(CNN) -- President Barack Obama sharply defended his strategy Monday for going after ISIS amid mounting criticism that the U.S. is not doing enough to stop the terror organization that went on a killing spree in Paris last week.
He faced a barrage of tough and probing questions from international journalists at a G20 summit in Antalya, Turkey, that often put him on the defensive. In response, he repeatedly stressed confidence in his approach to Syria, where a civil war has dogged his administration for years and helped create an opening for ISIS to flourish.
"We have the right strategy and we're going to see it through," Obama said. "There will be an intensification of the strategy we have put forward, but the strategy we have put forward is the strategy that will ultimately work."
He said that airstrikes by the U.S.-led coalition have been effective in taking out key members of the terror group's leadership and that a large presence of ground troops in Syria would be a "mistake."
An increasing chorus of critics, especially Republicans, have called for a more aggressive U.S. military effort in fighting ISIS, but Obama pushed back against that call.
"It is not just my view but the view of my closest military and civilian advisers that that would be a mistake," Obama said, adding that's "because we would see a repetition of what we've seen before, which is if you do not have local populations that are committed to inclusive governance and who are pushing back against ideological extremes, that they resurface, unless we're prepared to have a permanent occupation of these countries."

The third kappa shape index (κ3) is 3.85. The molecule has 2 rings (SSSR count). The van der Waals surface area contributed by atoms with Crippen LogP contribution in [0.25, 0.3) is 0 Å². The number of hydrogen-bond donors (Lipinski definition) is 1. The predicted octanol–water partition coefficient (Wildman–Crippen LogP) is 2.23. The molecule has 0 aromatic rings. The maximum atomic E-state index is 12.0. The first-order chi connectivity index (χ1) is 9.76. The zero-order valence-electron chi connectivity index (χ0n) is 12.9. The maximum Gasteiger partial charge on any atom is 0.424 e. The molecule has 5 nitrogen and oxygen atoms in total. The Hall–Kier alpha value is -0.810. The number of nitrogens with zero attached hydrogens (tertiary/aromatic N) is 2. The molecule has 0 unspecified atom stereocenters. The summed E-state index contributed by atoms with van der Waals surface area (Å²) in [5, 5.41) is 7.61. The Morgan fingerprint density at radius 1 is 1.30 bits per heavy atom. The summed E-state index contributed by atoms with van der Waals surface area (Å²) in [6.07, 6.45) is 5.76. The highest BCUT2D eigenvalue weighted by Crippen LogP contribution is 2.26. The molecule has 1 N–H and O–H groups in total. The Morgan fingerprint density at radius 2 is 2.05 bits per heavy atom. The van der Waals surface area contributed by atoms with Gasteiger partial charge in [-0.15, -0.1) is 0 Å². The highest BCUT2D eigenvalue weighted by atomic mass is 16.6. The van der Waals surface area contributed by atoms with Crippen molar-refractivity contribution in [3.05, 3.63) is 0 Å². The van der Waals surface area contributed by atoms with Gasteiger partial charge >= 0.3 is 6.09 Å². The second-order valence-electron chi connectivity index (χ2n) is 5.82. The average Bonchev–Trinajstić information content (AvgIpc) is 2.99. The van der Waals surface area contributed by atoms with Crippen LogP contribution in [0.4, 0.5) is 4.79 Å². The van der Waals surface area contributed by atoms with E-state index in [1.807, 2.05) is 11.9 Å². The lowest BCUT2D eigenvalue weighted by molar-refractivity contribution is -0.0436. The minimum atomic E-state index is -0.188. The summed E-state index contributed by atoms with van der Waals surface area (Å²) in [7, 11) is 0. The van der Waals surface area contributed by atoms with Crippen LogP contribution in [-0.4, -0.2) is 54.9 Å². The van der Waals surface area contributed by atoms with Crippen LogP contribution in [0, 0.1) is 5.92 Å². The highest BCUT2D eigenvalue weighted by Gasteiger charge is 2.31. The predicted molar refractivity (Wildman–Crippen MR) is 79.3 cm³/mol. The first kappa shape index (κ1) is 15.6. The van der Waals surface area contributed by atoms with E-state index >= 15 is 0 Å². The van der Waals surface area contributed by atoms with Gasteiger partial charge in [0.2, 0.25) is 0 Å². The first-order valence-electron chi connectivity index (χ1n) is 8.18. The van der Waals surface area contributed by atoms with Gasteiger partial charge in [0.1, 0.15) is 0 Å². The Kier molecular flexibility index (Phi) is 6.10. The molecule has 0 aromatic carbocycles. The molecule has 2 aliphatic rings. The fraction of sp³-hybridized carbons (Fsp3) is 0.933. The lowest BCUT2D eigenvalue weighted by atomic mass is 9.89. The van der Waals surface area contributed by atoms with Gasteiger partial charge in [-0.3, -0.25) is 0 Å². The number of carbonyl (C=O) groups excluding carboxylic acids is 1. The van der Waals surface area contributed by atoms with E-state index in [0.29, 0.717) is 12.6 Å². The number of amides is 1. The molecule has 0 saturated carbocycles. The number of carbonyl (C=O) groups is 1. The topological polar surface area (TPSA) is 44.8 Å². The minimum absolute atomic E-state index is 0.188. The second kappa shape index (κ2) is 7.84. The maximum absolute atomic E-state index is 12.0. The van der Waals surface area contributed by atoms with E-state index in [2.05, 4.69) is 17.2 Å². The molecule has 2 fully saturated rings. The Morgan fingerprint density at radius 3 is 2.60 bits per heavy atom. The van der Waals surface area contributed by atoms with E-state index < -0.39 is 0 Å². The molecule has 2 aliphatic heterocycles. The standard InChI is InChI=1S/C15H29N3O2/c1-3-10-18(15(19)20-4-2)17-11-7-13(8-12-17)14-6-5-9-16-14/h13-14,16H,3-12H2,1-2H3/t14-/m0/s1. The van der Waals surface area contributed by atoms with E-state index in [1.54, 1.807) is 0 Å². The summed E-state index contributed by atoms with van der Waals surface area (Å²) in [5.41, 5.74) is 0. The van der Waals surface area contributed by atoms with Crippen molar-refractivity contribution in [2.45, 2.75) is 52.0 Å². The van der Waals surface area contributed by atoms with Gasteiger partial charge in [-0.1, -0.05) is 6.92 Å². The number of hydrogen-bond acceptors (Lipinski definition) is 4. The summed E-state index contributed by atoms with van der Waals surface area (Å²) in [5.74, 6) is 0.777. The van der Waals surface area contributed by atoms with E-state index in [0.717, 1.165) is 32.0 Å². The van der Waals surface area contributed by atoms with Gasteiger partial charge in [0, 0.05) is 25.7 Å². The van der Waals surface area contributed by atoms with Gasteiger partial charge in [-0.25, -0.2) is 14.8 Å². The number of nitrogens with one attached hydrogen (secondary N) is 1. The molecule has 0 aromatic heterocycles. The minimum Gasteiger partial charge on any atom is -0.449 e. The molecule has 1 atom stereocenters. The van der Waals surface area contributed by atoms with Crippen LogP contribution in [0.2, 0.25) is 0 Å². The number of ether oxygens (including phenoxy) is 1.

Last month, Obama committed to sending "less than 50" Special Operations forces to the region.
Obama also said that the U.S. is united with France in the fight against ISIS, after a Paris terror attack that left at least 129 people dead.
"ISIL is the face of evil," Obama said. "Our goal, as I've said many times, is to degrade and ultimately destroy this barbaric terrorist organization."
"Today again I'm calling on leaders to commit the resources that this fight demands," Obama added.
Obama condemned critics who want a "religious test" for admitting refugees from Syria, blasting the idea as un-American.
He also used the charge to indirectly attack Republican 2016 presidential candidates.
"When I hear political leaders suggesting that there would be a religious test for which a person who is fleeing from a war-torn country is admitted, when some of those folks themselves come from families who benefited from protection when they were fleeing political persecution, that's shameful, that's not American," Obama said. "That's not who we are. We don't have religious tests (for) our compassion."
Florida Sen. Marco Rubio and Texas Sen. Ted Cruz, who are both running for president, are the children of Cuban immigrants and have called for increased scrutiny of refugees fleeing Syria who seek asylum in the U.S.
Obama called on world leaders to accept refugees fleeing the conflicts in Syria and Iraq, though he added that accepting refugees required "rigorous screening and security checks."
"We also have to remember that many of these refugees are victims of terrorism themselves," Obama said.
"The overwhelming majority of victims of terrorism ... are Muslims," Obama added later. "ISIL does not represent Islam, it is not representative in any way of the attitudes of the overwhelming majority of Muslims."